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Health officials issue red tide alert for four sites in Lee County

Family owned Captiva Cruises celebrated its return after effects from Hurricane Ian with a ribbon-cutting ceremony and boat tour. The cruise excursion service has operated on Captiva Island since 1986.
Tom James

Red tide has been reported at Buck Key by Blind Pass, Gasparilla Island State Park by Boca Grande Pass, and Tarpon Bay Road Beach and Lighthouse Beach, both on Sanibel.

Four sections around the Gulf coast of Lee County have been reported with the presence of red tide: Buck Key by Blind Pass, Gasparilla Island State Park by Boca Grande Pass), and Tarpon Bay Road Beach and Lighthouse Beach, both on Sanibel.

The Florida Department of Health in Lee County issued health alerts for the four areas in response to water samples taken on Jan. 31 and Feb. 1.

The health agency reported a caution level of red tide was found near Bonita Beach ParkA cautionary notice indicates low levels of red tide in sampling. This is in response to water samples taken on Feb. 1.

Residents and visitors are advised to take the following precautions:

  • Look for informational signage posted at most beaches.
  • Stay away from the water, and do not swim in waters with dead fish.
  • Those with chronic respiratory problems should be especially cautious and stay away from this location as red tide can affect your breathing.
  • Do not harvest or eat molluscan shellfish or distressed or dead fish from this location. If caught live and healthy, finfish are safe to eat as long as they are filleted and the guts are discarded. Rinse fillets with tap or bottled water.
  • Wash your skin and clothing with soap and fresh water if you have had recent contact with red tide.
  • Keep pets and livestock away and out of the water, sea foam and dead sea life. If your pet swims in waters with red tide, wash it as soon as possible.
  • Residents living in beach areas are advised to close windows and run the air conditioner, making sure that the A/C filter is maintained according to manufacturer's specifications.
  • If outdoors near an affected location, residents may choose to wear masks, especially if onshore winds are blowing.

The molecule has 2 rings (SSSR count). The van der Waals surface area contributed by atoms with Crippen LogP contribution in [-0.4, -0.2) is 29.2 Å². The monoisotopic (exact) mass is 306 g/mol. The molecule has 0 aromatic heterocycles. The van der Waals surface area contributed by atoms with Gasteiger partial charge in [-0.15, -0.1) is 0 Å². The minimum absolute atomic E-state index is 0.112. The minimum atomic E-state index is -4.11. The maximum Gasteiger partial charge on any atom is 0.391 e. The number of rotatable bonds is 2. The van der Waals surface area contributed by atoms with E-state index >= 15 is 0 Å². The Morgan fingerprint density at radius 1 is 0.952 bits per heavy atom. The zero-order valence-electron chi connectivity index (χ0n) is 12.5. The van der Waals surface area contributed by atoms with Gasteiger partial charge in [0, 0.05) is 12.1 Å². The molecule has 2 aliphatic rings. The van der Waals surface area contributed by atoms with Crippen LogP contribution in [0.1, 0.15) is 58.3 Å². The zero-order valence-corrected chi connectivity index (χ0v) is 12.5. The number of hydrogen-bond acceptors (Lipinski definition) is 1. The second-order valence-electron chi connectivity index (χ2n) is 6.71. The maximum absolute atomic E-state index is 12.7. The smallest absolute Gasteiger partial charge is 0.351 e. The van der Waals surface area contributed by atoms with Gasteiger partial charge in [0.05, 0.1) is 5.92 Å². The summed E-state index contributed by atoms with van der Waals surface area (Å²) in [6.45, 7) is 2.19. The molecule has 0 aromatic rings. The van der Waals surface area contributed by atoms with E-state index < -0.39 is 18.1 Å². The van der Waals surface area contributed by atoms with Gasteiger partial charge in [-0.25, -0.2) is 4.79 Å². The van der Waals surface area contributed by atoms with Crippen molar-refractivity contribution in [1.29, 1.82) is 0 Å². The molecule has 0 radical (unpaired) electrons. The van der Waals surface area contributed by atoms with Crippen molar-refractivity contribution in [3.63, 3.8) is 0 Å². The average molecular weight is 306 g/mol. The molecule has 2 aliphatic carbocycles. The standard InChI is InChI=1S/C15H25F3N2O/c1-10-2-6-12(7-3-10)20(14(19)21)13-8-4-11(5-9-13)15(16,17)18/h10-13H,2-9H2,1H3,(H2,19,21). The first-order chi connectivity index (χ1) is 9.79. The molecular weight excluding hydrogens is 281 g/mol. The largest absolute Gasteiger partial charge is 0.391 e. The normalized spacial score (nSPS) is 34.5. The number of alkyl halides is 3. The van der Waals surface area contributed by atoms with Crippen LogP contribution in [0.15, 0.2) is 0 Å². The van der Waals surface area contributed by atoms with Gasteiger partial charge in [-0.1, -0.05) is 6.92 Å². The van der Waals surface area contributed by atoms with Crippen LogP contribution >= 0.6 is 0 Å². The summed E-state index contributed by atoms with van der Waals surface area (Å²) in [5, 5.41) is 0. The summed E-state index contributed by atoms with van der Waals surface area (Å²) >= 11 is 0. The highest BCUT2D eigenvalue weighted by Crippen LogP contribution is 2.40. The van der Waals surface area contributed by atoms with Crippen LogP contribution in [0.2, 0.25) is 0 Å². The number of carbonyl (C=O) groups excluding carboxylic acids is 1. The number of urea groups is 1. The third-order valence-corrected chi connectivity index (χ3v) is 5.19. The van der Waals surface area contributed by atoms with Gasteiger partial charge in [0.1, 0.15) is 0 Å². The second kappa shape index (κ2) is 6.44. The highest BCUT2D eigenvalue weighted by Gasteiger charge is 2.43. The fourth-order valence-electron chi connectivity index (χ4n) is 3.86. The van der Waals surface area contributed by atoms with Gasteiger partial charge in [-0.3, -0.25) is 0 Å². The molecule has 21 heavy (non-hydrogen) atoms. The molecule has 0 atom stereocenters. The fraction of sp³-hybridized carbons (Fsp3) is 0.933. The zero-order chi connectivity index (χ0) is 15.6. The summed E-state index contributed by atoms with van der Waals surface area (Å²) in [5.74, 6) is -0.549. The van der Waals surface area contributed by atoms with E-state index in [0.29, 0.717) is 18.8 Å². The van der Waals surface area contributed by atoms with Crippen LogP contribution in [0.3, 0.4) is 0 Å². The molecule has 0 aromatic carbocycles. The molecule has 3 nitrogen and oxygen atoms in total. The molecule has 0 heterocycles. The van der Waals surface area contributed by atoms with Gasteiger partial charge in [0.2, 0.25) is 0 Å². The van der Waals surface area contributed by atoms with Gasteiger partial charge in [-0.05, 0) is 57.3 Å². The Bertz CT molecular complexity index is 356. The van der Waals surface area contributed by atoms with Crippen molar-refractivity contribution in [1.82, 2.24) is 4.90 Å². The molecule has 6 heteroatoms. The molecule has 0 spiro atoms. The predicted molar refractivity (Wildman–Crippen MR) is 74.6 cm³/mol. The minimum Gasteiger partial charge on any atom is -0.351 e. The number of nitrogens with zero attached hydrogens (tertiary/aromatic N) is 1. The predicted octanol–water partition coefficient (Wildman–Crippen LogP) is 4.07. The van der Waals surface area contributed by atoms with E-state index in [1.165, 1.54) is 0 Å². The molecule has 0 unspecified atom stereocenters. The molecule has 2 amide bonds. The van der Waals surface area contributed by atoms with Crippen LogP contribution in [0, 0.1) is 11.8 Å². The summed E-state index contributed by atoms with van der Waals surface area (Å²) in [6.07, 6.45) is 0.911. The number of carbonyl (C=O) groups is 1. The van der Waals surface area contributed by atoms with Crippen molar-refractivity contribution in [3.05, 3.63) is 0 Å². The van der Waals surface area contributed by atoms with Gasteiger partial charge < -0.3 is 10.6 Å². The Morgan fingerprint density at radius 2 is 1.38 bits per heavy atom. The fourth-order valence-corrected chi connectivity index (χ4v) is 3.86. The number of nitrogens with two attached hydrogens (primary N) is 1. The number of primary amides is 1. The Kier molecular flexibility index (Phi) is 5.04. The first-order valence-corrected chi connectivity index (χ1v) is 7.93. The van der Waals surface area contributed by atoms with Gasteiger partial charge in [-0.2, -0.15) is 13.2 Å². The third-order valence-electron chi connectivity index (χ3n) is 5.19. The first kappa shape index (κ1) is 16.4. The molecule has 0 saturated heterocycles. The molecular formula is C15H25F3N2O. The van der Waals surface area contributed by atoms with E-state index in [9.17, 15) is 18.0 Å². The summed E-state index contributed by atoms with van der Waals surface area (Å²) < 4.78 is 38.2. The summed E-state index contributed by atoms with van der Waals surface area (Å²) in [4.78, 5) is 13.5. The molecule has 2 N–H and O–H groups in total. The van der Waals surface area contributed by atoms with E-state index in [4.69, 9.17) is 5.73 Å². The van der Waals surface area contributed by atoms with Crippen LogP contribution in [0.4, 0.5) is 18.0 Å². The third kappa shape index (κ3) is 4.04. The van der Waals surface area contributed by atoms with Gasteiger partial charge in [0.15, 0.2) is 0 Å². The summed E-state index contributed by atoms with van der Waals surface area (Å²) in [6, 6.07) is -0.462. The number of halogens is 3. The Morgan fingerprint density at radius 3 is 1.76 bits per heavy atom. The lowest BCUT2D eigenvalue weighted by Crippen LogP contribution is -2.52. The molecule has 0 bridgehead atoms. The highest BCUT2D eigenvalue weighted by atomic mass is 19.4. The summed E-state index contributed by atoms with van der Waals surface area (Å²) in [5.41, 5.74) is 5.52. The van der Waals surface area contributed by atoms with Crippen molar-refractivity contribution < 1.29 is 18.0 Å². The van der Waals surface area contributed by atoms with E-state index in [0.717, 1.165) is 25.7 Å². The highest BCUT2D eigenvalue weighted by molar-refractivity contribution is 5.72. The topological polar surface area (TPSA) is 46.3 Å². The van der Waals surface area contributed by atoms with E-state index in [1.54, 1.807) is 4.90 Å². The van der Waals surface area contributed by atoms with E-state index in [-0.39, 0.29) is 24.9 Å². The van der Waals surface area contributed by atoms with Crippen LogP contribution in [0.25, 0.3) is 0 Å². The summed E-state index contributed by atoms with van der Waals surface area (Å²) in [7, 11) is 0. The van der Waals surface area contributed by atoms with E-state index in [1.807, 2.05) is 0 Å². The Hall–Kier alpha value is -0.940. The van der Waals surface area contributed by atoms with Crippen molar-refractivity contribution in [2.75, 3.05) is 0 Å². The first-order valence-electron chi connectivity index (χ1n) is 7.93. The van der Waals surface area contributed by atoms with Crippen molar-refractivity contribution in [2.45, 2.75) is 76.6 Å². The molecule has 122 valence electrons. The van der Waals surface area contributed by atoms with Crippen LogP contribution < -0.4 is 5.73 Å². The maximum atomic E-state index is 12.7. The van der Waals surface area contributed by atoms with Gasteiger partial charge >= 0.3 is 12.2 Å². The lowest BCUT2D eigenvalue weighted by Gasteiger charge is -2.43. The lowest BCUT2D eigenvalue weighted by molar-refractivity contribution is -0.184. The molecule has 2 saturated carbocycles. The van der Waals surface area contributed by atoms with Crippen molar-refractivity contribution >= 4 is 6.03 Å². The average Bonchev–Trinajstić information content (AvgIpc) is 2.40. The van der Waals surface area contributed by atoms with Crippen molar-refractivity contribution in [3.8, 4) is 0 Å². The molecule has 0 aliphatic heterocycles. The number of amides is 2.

In Florida, red tide is caused by a naturally occurring microscopic alga called Karenia brevis. Red tide algal blooms can change rapidly, staying in one place for months or just a few days or weeks.

The health department encourages everyone to review these tips to stay safe while enjoying Florida’s beaches:

  • Symptoms from breathing red tide usually include coughing, sneezing and watery eyes. For most people, symptoms are temporary and typically go away when the person leaves the area. Wearing a particle filter mask may lessen the effects, and over-the-counter antihistamines decrease symptoms.
  • People with chronic respiratory problems, like asthma, should avoid areas with active red tides. People with symptoms that persist should seek medical attention.
  • et owners are advised that red tide poses a risk to animals brought to the beach. Red tide can affect animals if they drink affected water, lick their wet paws or fur, or breath marine aerosols.
  • Residents sensitive to red tide and living in beach areas affected by blooms are advised to close windows and run the air conditioner (making sure that the AC filter is maintained according to the manufacturer’s specifications).
  • Seafood, including shellfish, in restaurants, hotels, grocery stores, and markets is safe to eat. Cooked shellfish (oysters, clams, mussels) thoroughly to prevent exposure to Vibrio vulnificus. Shellfish should not be harvested or eaten from areas with active red tide.
  • Beachgoers are encouraged to check conditions before they go to the beach as conditions can change daily.
WGCU Staff